Bashir lived in exile in Malaysia from 1985 to 1998, where he spread his extremist ideology. His students included Azahari Husin, who made the explosives for the Bali bombing, the 2003 blast at the Marriot Hotel in Jakarta and the Australian embassy car bombing a year later. He was killed by Indonesian police in a 2005 raid.
Malaysia’s counterterrorism chief also touched on the issue of Malaysian citizens in Syria, after more than 100 of them headed there around 2013 to fight for Isis or to live under the caliphate. Several of them died as suicide bombers while others died fighting alongside the militant group.
To date, at least 56 Malaysian Isis members remain in Syria, and Normah said the government was open to repatriating them.
“If we let them be there, they could escape prison, wherever they are, slip out from the conflict zone and get a forged passport or forged identity and slip back to Malaysia without us knowing,” she said, adding that repatriation would enable the police to control their movements and deal with them when they returned.
Isis was defeated in March 2019 by the US-backed Syrian Democratic Forces (SDF). At its peak, the terror group controlled about a third of Syria and 40 per cent of Iraq, and drew an estimated 30,000 foreign fighters.
Normah said the Malaysians were stuck in Syria as they were housed in areas controlled by the SDF, which Kuala Lumpur did not recognise diplomatically.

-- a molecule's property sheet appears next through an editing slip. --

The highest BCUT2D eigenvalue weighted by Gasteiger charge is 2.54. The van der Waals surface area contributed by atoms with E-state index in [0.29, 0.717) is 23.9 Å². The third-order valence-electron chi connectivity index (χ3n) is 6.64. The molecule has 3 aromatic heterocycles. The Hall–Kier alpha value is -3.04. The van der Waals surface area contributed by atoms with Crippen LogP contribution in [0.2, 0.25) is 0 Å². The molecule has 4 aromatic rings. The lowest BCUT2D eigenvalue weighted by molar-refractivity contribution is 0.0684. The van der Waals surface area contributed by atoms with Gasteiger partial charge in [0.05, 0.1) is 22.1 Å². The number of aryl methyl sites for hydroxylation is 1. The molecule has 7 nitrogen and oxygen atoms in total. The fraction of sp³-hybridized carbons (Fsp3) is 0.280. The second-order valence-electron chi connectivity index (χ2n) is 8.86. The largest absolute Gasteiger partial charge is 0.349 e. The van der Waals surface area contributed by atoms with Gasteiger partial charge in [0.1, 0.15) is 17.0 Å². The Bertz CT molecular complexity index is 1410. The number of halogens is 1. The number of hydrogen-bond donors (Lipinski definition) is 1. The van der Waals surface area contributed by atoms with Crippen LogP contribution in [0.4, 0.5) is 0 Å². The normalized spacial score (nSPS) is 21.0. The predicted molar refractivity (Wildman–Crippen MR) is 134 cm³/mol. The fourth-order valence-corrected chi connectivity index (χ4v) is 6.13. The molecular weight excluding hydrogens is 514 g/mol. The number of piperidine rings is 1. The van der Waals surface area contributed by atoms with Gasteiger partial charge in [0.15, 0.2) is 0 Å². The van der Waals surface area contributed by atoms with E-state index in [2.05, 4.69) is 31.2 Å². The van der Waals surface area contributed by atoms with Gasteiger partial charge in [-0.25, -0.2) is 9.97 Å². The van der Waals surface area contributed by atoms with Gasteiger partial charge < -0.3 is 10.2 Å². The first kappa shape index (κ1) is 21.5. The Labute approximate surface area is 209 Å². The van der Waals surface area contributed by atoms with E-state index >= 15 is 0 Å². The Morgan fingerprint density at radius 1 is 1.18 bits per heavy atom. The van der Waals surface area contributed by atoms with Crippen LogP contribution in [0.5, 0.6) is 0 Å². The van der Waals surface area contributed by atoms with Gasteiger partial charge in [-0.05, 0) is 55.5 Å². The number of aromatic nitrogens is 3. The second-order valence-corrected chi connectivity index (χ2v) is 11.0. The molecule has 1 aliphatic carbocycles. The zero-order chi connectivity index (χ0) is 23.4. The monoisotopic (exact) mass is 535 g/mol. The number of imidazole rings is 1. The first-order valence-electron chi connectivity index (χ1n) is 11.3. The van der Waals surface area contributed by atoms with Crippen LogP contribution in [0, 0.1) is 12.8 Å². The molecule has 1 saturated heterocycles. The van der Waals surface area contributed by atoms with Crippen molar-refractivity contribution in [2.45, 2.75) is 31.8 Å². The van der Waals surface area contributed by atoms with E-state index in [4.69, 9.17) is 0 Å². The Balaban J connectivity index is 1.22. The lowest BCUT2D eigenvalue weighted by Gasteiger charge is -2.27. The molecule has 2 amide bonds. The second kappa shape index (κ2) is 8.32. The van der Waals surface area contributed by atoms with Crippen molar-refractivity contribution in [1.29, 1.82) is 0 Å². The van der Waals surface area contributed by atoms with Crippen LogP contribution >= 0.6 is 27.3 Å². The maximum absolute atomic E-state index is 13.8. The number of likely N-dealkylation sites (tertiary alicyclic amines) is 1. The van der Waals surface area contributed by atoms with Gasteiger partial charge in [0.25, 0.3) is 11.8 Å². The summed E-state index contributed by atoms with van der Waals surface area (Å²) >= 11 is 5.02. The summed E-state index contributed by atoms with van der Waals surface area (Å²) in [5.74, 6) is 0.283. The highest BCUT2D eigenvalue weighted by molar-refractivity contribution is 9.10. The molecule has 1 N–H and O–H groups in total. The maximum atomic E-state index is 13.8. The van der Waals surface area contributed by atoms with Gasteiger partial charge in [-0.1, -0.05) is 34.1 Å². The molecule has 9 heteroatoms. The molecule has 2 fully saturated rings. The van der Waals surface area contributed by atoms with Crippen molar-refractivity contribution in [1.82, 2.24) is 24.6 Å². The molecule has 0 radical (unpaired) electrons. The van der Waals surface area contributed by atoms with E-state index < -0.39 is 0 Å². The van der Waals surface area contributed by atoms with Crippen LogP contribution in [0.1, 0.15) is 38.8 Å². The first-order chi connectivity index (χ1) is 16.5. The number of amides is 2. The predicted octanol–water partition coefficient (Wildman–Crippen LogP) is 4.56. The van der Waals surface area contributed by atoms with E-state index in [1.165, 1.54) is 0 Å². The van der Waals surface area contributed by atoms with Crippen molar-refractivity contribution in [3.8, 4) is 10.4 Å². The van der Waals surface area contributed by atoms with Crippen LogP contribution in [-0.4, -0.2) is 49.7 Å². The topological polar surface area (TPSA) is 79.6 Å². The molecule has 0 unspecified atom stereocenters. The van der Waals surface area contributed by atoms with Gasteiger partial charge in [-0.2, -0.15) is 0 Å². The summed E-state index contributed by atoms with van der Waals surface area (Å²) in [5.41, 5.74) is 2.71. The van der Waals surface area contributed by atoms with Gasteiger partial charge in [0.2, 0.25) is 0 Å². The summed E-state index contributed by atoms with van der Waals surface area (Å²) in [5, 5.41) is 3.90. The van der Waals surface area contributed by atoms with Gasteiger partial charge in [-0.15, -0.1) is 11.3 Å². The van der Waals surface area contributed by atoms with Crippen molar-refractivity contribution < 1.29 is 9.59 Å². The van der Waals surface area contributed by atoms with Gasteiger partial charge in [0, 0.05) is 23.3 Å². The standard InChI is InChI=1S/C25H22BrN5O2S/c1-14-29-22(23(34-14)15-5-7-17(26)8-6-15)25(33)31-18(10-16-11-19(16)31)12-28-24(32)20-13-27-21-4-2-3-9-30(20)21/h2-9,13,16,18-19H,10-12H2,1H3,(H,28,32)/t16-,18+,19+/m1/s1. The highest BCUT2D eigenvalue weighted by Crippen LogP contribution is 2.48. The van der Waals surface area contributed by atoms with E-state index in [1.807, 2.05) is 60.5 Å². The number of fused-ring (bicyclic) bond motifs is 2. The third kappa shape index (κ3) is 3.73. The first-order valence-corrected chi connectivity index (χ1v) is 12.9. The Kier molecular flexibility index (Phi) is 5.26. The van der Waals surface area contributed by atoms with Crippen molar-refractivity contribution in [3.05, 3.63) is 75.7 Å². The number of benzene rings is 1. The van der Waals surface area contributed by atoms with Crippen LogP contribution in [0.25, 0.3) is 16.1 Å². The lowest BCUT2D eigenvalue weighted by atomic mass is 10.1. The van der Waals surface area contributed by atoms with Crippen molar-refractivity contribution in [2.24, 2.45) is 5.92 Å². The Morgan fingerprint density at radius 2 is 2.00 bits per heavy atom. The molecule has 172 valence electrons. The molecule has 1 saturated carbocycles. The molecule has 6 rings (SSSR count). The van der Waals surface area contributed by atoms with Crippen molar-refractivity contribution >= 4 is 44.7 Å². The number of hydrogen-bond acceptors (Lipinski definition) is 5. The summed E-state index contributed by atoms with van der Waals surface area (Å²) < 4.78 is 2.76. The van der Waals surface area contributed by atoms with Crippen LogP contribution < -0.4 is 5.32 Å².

Ahmad el-Muhammady, a counterterrorism expert and lecturer at International Islamic University Malaysia, warned at the symposium that political radicalisation was a far bigger threat than terrorism, given political instability in Malaysia.
Malaysia saw a change of government last year after Prime Minister Muhyiddin took power following an internal coup in February, ousting the Pakatan Harapan coalition led by Mahathir Mohamad.
Before it fell, the then opposition used race and religious issues to attack the Mahathir administration, accusing it of being anti-Islam and claiming a coalition party led by ethnically Chinese Malaysians was actually running the country – a tinderbox issue in Muslim-majority Malaysia.
Ahmad said political tensions could lead some people to adopt increasingly radical views and engage in violence. He emphasised that the idea of “political radicalisation” was put forth by Yazid Sufaat, a Malaysian scientist who recruited terrorists for Isis and al-Qaeda and tried to help Osama bin Laden develop anthrax for use as a biological weapon.
Yazid was released from Malaysian prison in 2019 and currently lives in Kuala Lumpur, where he is under police observation.
Ahmad said political radicalisation among extremists often started with them rejecting the country’s democracy-based political system, which they viewed as secular and “not so Islamic”.
“When I spoke with Yazid Sufaat, I asked him what was his biggest concern and he said that we don’t have to worry about terrorist radicalisation,” Ahmad said. “We should focus more on political radicalisation right now, he said, because he was politically radicalised before he [underwent] terrorist radicalisation.”
This article was first published in South China Morning Post.